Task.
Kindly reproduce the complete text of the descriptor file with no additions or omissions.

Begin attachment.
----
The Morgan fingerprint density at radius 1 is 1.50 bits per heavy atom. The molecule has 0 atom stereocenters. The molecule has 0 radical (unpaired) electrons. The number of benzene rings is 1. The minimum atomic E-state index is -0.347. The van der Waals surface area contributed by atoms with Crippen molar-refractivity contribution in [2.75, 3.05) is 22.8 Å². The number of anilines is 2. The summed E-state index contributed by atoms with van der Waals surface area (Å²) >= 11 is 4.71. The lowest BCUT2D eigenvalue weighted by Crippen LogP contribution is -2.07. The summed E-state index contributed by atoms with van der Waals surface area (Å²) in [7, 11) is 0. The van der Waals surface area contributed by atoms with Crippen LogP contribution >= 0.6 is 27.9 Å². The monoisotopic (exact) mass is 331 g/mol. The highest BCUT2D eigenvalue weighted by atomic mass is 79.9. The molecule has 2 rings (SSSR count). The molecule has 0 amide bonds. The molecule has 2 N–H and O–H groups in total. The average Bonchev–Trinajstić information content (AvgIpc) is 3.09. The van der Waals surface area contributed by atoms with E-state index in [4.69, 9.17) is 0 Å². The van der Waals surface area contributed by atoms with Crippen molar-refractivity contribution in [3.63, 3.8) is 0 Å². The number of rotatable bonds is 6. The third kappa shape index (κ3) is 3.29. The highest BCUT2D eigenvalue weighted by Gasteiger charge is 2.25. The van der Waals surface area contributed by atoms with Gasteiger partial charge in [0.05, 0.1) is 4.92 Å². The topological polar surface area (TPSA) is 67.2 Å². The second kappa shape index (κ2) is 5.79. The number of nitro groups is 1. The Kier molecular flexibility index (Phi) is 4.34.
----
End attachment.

The Morgan fingerprint density at radius 1 is 1.50 bits per heavy atom. The molecule has 0 atom stereocenters. The molecule has 0 radical (unpaired) electrons. The number of benzene rings is 1. The minimum atomic E-state index is -0.347. The van der Waals surface area contributed by atoms with Crippen molar-refractivity contribution in [2.75, 3.05) is 22.8 Å². The number of anilines is 2. The summed E-state index contributed by atoms with van der Waals surface area (Å²) >= 11 is 4.71. The lowest BCUT2D eigenvalue weighted by Crippen LogP contribution is -2.07. The summed E-state index contributed by atoms with van der Waals surface area (Å²) in [7, 11) is 0. The van der Waals surface area contributed by atoms with Crippen LogP contribution >= 0.6 is 27.9 Å². The monoisotopic (exact) mass is 331 g/mol. The highest BCUT2D eigenvalue weighted by atomic mass is 79.9. The molecule has 2 rings (SSSR count). The molecule has 0 amide bonds. The molecule has 2 N–H and O–H groups in total. The average Bonchev–Trinajstić information content (AvgIpc) is 3.09. The van der Waals surface area contributed by atoms with E-state index in [4.69, 9.17) is 0 Å². The van der Waals surface area contributed by atoms with Crippen molar-refractivity contribution in [3.63, 3.8) is 0 Å². The number of rotatable bonds is 6. The third kappa shape index (κ3) is 3.29. The highest BCUT2D eigenvalue weighted by Gasteiger charge is 2.25. The van der Waals surface area contributed by atoms with Gasteiger partial charge in [0.05, 0.1) is 4.92 Å². The topological polar surface area (TPSA) is 67.2 Å². The second kappa shape index (κ2) is 5.79. The number of nitro groups is 1. The Kier molecular flexibility index (Phi) is 4.34.